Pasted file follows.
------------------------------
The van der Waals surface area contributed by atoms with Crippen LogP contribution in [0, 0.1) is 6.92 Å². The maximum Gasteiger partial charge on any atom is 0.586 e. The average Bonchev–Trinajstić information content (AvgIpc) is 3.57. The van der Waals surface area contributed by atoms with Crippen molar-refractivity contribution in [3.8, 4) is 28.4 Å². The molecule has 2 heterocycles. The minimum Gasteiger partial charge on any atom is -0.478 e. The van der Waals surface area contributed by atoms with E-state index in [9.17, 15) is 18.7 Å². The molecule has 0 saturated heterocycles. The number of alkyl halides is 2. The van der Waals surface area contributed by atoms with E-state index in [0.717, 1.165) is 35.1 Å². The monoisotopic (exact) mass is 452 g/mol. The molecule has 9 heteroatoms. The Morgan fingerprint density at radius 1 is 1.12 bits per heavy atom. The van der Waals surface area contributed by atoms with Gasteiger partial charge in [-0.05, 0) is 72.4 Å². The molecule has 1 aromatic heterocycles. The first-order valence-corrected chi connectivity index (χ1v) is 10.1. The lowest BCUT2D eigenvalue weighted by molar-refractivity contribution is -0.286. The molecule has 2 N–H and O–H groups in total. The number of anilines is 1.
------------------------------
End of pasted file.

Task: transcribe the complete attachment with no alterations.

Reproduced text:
The van der Waals surface area contributed by atoms with Crippen LogP contribution in [0, 0.1) is 6.92 Å². The maximum Gasteiger partial charge on any atom is 0.586 e. The average Bonchev–Trinajstić information content (AvgIpc) is 3.57. The van der Waals surface area contributed by atoms with Crippen molar-refractivity contribution in [3.8, 4) is 28.4 Å². The molecule has 2 heterocycles. The minimum Gasteiger partial charge on any atom is -0.478 e. The van der Waals surface area contributed by atoms with E-state index in [9.17, 15) is 18.7 Å². The molecule has 0 saturated heterocycles. The number of alkyl halides is 2. The van der Waals surface area contributed by atoms with E-state index in [0.717, 1.165) is 35.1 Å². The monoisotopic (exact) mass is 452 g/mol. The molecule has 9 heteroatoms. The Morgan fingerprint density at radius 1 is 1.12 bits per heavy atom. The van der Waals surface area contributed by atoms with Gasteiger partial charge in [-0.05, 0) is 72.4 Å². The molecule has 1 aromatic heterocycles. The first-order valence-corrected chi connectivity index (χ1v) is 10.1. The lowest BCUT2D eigenvalue weighted by molar-refractivity contribution is -0.286. The molecule has 2 N–H and O–H groups in total. The number of anilines is 1.